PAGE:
PUBLISHER: J.H.BEERS & CO., CHICAGO; 1903      P.  541

JOSEPH ALLEN LEWIS  (deceased), than whom (***see footnote) there was not a more respected old citizen of Willimantic, Windham county, was the pioneer in the gardening, nursery and fruit business in the town, where his residence of more than forty years was marked by an honorable and upright career, second to none of the business men of his time.  Mr. Lewis was born Jan. 5, 1829, at Exeter, R.I., a son of Arnold and Mary A. (Tillinghast) Lewis.

Arnold Lewis was born in 1791, at Exeter, R.I., son of Stephen Lewis, who belonged to an old New England family, and was descended from William Lewis, who came to New England, in the ship, “Lion,” landing at Boston Sept. 16, 1632.  On Oct. 10, 1822, he married Mary A. Tillinghast who was born in 1800.  They engaged in farming, and spent their lives in Exeter, where they reared the following family:  Eunice, born May 11, 1823, married Stephen A. Tift;  Gardiner, born Aug. 9, 1825, was thrown from a horse and killed when a boy;  Joseph Allen;  Sarah, born Oct. 17, 1830, married John T. Lewis, and died in West Greenwich, R.I.;  Eliza P., born Feb. 17, 1832, married Joseph R. Frye, now deceased, and is living in Willimantic;  John, born Oct. 6, 1833, was in the nursery business at Dighton, Mass., where he died;  Mary Abbie, born Nov. 28, 1838, married the late Elijah Kenyon, of Kenyonville, R.I., where he was long a wealthy manufacturer and where his sons are conducting the extensive business he founded;  Miss Hannah E., born March 28, 1841, lives in Willimantic; and Henry Byron, born June 19, 1846, is superintendent of the repair shops of the N.Y., N.H., & H. Railroad at Providence, Rhode Island.

Joseph Allen Lewis attended the public school at Exeter, R.I., where he proved himself an apt pupil, and made rapid progress.  When he became a young man he taught school and was a fine instructor, being a thorough master of everything which he undertook to teach.  In his early manhood he was employed in Moore's nursery at Providence, R.I., and acquired a good knowledge of the business in which he afterwards became distinguished.  At Springfield, Mass., Mr. Lewis was also employed in the nursery business, and also at Dighton, Mass., where he worked for the late Dr. Wood.  In his last position Mr. Lewis taught winter school, working for Dr. Wood in the summer.

Mr. Lewis was married Jan. 25, 1853, to Miss Caroline Frye, a native of West Greenwich, R.I., where she was born Oct. 15, 1829, sixth child and fourth daughter of John and Alice (Nichols) Frye.  John Frye was a farmer, and had a family of seven children, of whom two were boys.  Joseph R., a brother of Mrs. Lewis, was a resident of Willimantic.

Mr. Lewis began housekeeping in Dighton, where he was employed at the time of his marriage, and where he lived until his coming to Willimantic in 1858.  That year, in company with his brother-in-law, Joseph R. Frye, he bought nine acres of land from Martin Harris on Jackson street.  To this original purchase they added more land as their business demanded it.  The tree and vegetable business was at once established, and soon grew to be one of the largest of its kind in the State.  Mr. Lewis removed his family to the residence where he spent the rest of his life in April, 1862.  The handsome maple trees which now adorn Jackson street in front of his home were set out by him, and the Norway maples around the works of the Willimantic Linen Co. were raised by him from the seed.  Mr. Lewis at first made a specialty of forest and fruit seedlings, but later devoted his attention very largely to fruit and vegetables.  In growing tomatoes alone, at one time he had as many as seventy acres under cultivation, growing and canning for the wholesale trade.  Mr. Lewis built a large canning factory at the head of North street in 1892, which he operated for several years.  This plant was a very extensive one, and at times over 40,000 bushels of apples were canned in a single season, as well as the immense quantity of tomatoes, which were the best goods sold in New England, commanding always the highest price.  The building was later destroyed by fire.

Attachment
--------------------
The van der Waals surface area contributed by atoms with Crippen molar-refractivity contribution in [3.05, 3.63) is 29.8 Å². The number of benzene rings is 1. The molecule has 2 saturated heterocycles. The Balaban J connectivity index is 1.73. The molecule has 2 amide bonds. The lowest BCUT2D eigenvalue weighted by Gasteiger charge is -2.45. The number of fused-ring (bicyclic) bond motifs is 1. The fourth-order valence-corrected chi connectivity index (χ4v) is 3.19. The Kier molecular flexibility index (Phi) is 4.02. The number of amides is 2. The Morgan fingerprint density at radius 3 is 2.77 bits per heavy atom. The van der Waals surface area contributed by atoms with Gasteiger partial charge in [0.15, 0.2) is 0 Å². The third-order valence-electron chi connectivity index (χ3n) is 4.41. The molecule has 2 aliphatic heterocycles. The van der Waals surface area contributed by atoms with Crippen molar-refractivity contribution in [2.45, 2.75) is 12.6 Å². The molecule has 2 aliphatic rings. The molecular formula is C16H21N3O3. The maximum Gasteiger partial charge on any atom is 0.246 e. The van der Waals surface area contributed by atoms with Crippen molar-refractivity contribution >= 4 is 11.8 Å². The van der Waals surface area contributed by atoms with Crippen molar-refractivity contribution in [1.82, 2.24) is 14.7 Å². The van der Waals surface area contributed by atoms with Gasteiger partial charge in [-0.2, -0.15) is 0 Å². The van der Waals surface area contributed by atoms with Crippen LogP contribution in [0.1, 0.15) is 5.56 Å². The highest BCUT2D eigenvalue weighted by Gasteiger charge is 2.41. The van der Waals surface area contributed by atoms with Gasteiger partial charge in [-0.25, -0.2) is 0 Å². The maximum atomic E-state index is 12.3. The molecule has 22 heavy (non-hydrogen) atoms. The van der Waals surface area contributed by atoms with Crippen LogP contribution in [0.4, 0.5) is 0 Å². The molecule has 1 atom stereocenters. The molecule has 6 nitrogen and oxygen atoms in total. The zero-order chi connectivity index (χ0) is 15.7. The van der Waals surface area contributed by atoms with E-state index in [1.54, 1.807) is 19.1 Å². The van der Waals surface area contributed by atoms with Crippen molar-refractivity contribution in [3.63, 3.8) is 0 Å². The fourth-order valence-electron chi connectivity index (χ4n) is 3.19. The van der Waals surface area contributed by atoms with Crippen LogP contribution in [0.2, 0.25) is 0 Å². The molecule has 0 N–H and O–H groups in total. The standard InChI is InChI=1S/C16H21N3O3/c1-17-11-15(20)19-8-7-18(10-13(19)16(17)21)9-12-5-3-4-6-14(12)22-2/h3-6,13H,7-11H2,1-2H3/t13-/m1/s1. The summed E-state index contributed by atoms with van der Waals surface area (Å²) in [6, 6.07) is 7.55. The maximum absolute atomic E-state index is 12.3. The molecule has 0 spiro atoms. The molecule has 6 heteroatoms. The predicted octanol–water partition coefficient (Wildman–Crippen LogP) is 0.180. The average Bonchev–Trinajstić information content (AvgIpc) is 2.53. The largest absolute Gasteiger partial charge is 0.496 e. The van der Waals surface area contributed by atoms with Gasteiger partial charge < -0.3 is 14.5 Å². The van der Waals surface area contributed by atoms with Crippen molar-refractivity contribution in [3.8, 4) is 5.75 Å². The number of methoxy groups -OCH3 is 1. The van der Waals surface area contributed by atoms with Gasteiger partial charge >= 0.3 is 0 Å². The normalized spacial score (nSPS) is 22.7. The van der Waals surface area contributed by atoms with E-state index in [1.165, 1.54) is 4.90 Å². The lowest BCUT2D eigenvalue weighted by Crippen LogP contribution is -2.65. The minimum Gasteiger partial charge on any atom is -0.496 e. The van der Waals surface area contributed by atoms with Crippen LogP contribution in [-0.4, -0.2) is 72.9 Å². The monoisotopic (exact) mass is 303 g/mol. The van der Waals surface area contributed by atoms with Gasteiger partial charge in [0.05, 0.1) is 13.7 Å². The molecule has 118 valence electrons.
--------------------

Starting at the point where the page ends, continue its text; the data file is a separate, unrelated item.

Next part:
Mr. Lewis was characterized by much energy and push, and was a good business man, a fact his career establishes beyond question.  His dealings were straightforward, and personally he was a most modest and unassuming man, never given to boasting.  Universal respect attended him, and he found much help and encouragement in his hard struggle with the world in the excellent woman who became his wife.  She is still living on the old homestead, and is a remarkably well preserved lady.

Mr. Lewis was a man of strong character, clear in his convictions and outspoken in their expression.  In early life he was a Republican and the campaign of 1856 found him a strong supporter of John C. Fremont.  In 1872, feeling that he could not endorse the re-nomination of Gen. Grant, nor yet willing to follow Greeley into the Democratic party, he became a Prohibitionist, and as long as he lived was earnest in the advocacy of the principles of that organization.  His remains rest in Willimantic.

To Joseph A. Lewis and wife came the following children:  Cora A., born Jan. 22, 1855, at Dighton, Mass., was married Nov. 5, 1879, to Clark O. Terry;  Mary F., born Sept. 15, 1859, in Willimantic, graduated from the Normal School at Worcester, Mass., becoming a successful teacher, and she was married Oct. 24, 1889, to Edward E. Johnson, of White Bear Lake, Minn., by whom she has three children:  Donald R., Mildred F. and Alice E.;  Ella C., born June 24, 1861, in Willimantic, died when three years old; and Arthur L., born Oct. 21, 1867, was married in Willimantic, Nov. 20, 1890, to Miss Lottie E. Holt, and has his home in Willimantic.

***footnote:  “than whom” is per the publication.

Reproduced by:

Linda D. Pingel


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